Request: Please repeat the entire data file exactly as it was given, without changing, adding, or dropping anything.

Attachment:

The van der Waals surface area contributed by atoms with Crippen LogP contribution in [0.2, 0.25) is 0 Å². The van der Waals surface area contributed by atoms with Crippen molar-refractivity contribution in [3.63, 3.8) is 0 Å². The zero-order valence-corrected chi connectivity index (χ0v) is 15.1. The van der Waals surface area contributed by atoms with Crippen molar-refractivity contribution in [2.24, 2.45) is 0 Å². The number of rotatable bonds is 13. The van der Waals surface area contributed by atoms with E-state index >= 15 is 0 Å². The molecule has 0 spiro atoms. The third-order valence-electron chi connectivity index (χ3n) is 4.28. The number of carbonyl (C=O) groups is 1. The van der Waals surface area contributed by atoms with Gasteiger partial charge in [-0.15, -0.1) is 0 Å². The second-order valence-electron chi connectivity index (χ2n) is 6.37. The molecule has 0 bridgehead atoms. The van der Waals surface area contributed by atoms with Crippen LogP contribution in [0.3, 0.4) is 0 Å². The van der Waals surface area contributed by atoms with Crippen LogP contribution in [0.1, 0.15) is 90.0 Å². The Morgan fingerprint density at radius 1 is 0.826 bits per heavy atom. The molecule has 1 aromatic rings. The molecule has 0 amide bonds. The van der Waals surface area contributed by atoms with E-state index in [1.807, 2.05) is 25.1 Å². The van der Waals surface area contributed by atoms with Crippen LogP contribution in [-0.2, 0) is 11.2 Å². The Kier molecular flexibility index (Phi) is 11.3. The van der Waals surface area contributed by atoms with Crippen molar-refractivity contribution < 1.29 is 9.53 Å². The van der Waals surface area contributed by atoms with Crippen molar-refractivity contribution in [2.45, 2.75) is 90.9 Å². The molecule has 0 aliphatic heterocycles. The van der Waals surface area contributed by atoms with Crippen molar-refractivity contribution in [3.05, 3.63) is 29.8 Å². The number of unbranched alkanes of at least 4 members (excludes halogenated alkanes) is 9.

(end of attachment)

The van der Waals surface area contributed by atoms with Crippen LogP contribution in [0.2, 0.25) is 0 Å². The van der Waals surface area contributed by atoms with Crippen molar-refractivity contribution in [3.63, 3.8) is 0 Å². The zero-order valence-corrected chi connectivity index (χ0v) is 15.1. The van der Waals surface area contributed by atoms with Crippen molar-refractivity contribution in [2.24, 2.45) is 0 Å². The number of rotatable bonds is 13. The van der Waals surface area contributed by atoms with E-state index >= 15 is 0 Å². The molecule has 0 spiro atoms. The third-order valence-electron chi connectivity index (χ3n) is 4.28. The number of carbonyl (C=O) groups is 1. The van der Waals surface area contributed by atoms with Gasteiger partial charge in [-0.15, -0.1) is 0 Å². The second-order valence-electron chi connectivity index (χ2n) is 6.37. The molecule has 0 bridgehead atoms. The van der Waals surface area contributed by atoms with Crippen LogP contribution in [0.3, 0.4) is 0 Å². The van der Waals surface area contributed by atoms with Crippen LogP contribution in [0.1, 0.15) is 90.0 Å². The Morgan fingerprint density at radius 1 is 0.826 bits per heavy atom. The molecule has 1 aromatic rings. The molecule has 0 amide bonds. The van der Waals surface area contributed by atoms with E-state index in [1.807, 2.05) is 25.1 Å². The van der Waals surface area contributed by atoms with Crippen LogP contribution in [-0.2, 0) is 11.2 Å². The Kier molecular flexibility index (Phi) is 11.3. The van der Waals surface area contributed by atoms with Crippen molar-refractivity contribution < 1.29 is 9.53 Å². The van der Waals surface area contributed by atoms with Crippen molar-refractivity contribution in [2.45, 2.75) is 90.9 Å². The molecule has 0 aliphatic heterocycles. The van der Waals surface area contributed by atoms with Crippen molar-refractivity contribution in [3.05, 3.63) is 29.8 Å². The number of unbranched alkanes of at least 4 members (excludes halogenated alkanes) is 9.